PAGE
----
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Bioessays. 1998 Dec;20(12):1039-46.

Inflammation, antichymotrypsin, and lipid metabolism: autogenic etiology of Alzheimer's disease.

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Institute for Structural Biology and Drug Discovery, Virginia Commonwealth University, Richmond 23298-0133, USA.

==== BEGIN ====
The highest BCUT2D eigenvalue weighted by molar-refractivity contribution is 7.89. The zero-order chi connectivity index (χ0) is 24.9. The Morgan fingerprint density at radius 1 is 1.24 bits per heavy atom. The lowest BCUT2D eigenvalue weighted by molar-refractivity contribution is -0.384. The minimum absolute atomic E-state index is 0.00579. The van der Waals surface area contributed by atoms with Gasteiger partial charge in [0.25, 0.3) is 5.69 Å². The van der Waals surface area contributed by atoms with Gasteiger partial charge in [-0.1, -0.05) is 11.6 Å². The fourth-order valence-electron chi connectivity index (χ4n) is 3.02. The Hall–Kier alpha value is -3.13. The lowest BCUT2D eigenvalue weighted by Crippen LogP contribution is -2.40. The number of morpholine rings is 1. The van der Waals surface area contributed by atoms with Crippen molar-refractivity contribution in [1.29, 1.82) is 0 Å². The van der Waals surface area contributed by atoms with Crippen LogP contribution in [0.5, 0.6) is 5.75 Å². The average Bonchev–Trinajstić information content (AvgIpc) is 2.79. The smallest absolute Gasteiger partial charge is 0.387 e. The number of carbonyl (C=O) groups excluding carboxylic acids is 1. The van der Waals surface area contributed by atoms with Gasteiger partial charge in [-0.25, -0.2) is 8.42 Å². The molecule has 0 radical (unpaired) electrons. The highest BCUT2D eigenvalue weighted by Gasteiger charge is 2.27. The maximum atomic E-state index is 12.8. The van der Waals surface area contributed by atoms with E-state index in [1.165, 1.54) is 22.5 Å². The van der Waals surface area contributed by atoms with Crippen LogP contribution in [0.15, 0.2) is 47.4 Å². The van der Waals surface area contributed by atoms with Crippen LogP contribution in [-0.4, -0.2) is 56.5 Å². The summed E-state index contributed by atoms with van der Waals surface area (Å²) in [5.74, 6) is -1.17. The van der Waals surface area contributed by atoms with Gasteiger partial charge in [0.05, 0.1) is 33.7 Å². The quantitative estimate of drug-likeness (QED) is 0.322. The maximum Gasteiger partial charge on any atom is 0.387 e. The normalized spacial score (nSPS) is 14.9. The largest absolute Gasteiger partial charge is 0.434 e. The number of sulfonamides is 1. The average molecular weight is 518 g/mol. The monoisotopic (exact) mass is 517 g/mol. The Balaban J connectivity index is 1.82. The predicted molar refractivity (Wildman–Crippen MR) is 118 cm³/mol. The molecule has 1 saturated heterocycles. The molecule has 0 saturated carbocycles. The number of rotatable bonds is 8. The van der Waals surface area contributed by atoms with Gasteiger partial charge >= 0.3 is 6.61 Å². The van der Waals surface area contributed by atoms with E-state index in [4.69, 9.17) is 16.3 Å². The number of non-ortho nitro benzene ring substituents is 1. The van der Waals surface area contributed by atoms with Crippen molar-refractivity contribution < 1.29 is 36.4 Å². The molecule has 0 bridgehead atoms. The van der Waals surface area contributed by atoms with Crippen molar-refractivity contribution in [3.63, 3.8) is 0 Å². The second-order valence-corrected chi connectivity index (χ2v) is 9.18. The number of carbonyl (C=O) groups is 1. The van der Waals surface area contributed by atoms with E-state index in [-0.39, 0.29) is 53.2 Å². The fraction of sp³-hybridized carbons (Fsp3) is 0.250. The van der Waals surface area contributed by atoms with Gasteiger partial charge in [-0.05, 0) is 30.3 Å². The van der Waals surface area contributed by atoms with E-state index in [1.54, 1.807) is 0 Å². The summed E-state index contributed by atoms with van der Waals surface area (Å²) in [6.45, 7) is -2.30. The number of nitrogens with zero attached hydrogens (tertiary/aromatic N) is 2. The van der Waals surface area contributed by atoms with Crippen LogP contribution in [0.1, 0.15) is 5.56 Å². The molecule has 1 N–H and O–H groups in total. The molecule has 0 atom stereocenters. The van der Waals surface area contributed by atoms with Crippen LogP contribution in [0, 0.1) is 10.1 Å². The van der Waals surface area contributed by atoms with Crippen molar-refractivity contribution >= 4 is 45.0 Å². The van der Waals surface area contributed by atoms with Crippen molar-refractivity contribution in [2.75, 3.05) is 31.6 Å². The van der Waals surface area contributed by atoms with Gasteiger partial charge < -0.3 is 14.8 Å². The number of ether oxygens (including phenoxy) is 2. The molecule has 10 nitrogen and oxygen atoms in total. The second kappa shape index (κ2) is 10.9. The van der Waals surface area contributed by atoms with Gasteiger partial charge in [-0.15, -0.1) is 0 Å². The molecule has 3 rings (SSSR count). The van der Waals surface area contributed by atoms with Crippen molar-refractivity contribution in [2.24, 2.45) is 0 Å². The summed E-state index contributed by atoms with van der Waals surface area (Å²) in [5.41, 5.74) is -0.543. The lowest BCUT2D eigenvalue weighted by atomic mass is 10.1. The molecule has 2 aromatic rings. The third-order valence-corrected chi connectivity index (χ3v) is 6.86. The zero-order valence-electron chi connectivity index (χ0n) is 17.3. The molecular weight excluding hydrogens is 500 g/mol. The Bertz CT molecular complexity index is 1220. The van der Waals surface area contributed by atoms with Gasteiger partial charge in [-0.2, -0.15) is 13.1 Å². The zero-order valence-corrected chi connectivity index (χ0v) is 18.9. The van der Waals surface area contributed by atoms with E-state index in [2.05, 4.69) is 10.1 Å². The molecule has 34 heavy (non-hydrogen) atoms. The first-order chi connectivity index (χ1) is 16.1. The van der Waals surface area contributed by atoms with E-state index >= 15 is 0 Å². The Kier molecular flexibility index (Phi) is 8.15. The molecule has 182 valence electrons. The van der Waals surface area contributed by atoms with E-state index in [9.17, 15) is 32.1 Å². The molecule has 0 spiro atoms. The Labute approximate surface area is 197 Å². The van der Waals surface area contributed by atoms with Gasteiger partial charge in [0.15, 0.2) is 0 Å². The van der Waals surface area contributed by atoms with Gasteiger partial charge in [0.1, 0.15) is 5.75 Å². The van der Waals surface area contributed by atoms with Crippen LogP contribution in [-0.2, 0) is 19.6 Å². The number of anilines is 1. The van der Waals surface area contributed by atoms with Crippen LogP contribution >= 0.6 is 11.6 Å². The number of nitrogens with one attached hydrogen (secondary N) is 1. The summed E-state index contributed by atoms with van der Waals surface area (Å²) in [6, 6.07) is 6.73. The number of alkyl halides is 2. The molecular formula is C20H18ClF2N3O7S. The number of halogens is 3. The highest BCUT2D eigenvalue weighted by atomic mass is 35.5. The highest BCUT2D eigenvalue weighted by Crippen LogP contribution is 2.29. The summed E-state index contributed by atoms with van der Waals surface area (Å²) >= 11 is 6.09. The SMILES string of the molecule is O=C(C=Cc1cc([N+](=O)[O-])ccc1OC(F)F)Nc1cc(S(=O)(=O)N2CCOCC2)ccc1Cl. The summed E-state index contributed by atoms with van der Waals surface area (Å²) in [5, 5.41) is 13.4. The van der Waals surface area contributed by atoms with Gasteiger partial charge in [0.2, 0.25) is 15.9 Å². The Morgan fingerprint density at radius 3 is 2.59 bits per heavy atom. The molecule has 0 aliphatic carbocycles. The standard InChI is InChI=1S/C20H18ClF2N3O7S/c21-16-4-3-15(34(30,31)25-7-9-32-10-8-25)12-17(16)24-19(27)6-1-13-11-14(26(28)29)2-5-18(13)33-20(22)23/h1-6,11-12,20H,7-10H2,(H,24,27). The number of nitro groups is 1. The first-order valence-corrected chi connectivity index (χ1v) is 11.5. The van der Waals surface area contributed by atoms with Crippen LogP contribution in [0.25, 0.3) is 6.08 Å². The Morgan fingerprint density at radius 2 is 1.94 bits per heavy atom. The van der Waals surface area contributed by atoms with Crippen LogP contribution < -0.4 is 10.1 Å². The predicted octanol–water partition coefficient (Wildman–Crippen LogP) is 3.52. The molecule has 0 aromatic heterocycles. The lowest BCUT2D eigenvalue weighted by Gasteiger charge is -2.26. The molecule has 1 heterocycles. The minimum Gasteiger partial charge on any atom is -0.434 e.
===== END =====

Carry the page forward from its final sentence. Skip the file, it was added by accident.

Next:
Alzheimer's disease is a multifactor pathology, some of whose causes have been inferred from genetic studies, primarily of associated early-onset cases. Much evidence implicates the A beta amyloid peptide as a neurotoxic agent, with chronic inflammation as an accompanying physiological contributor to the disease. The two central questions of how A beta kills neurons and of the autogenic basis of disease remain unanswered. We hypothesize that specific interactions of A beta with the inflammatory serpin, alpha 1-antichymotrypsin, abolish the serpin proteinase inhibitor activity and stimulate formation of the neurotoxic fibrillar form of A beta. Further, the fibrillar A beta interacts with specific cell surface receptors, prompting its own biosynthesis and disrupting cellular cholesterol metabolism. These molecular and cellular interactions autogenically sustain the processes of A beta formation, fibrillization, and receptor interaction, the last of which culminates in neuronal death through disruption of cholesterol metabolism.

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